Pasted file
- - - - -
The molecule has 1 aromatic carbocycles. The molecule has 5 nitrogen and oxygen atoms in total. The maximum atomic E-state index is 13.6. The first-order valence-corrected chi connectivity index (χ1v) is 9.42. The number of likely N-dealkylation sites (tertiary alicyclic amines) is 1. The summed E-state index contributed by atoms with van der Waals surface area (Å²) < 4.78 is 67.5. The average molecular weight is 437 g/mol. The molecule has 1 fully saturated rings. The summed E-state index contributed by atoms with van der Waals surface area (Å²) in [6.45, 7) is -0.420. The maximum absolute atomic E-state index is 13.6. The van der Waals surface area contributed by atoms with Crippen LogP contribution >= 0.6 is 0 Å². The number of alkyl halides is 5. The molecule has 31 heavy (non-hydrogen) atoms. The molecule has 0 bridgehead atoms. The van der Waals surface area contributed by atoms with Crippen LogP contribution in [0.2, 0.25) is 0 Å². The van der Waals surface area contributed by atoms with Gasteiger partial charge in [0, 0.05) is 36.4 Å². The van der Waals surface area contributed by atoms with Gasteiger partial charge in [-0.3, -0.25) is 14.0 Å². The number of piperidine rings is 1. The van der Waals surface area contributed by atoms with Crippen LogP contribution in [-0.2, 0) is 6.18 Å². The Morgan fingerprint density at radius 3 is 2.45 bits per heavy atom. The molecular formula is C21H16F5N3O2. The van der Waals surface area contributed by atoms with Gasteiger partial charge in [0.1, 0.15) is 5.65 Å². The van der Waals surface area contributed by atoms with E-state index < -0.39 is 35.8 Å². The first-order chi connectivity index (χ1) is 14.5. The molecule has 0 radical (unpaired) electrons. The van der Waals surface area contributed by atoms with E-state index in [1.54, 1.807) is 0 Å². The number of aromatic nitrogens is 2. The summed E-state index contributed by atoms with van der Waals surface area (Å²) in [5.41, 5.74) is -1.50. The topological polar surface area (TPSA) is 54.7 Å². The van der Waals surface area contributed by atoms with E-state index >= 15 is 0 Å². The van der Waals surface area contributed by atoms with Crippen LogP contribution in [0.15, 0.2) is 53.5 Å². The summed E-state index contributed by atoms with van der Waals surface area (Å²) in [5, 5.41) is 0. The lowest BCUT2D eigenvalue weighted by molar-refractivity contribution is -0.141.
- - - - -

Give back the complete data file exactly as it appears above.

The molecule has 1 aromatic carbocycles. The molecule has 5 nitrogen and oxygen atoms in total. The maximum atomic E-state index is 13.6. The first-order valence-corrected chi connectivity index (χ1v) is 9.42. The number of likely N-dealkylation sites (tertiary alicyclic amines) is 1. The summed E-state index contributed by atoms with van der Waals surface area (Å²) < 4.78 is 67.5. The average molecular weight is 437 g/mol. The molecule has 1 fully saturated rings. The summed E-state index contributed by atoms with van der Waals surface area (Å²) in [6.45, 7) is -0.420. The maximum absolute atomic E-state index is 13.6. The van der Waals surface area contributed by atoms with Crippen LogP contribution >= 0.6 is 0 Å². The number of alkyl halides is 5. The molecule has 31 heavy (non-hydrogen) atoms. The molecule has 0 bridgehead atoms. The van der Waals surface area contributed by atoms with Crippen LogP contribution in [0.2, 0.25) is 0 Å². The van der Waals surface area contributed by atoms with Gasteiger partial charge in [0, 0.05) is 36.4 Å². The van der Waals surface area contributed by atoms with Gasteiger partial charge in [-0.3, -0.25) is 14.0 Å². The number of piperidine rings is 1. The van der Waals surface area contributed by atoms with Crippen LogP contribution in [-0.2, 0) is 6.18 Å². The Morgan fingerprint density at radius 3 is 2.45 bits per heavy atom. The molecular formula is C21H16F5N3O2. The van der Waals surface area contributed by atoms with Gasteiger partial charge in [0.1, 0.15) is 5.65 Å². The van der Waals surface area contributed by atoms with E-state index < -0.39 is 35.8 Å². The first-order chi connectivity index (χ1) is 14.5. The molecule has 0 radical (unpaired) electrons. The van der Waals surface area contributed by atoms with E-state index in [1.54, 1.807) is 0 Å². The number of aromatic nitrogens is 2. The summed E-state index contributed by atoms with van der Waals surface area (Å²) in [5.41, 5.74) is -1.50. The topological polar surface area (TPSA) is 54.7 Å². The van der Waals surface area contributed by atoms with E-state index >= 15 is 0 Å². The van der Waals surface area contributed by atoms with Crippen LogP contribution in [0.15, 0.2) is 53.5 Å². The summed E-state index contributed by atoms with van der Waals surface area (Å²) in [5, 5.41) is 0. The lowest BCUT2D eigenvalue weighted by molar-refractivity contribution is -0.141.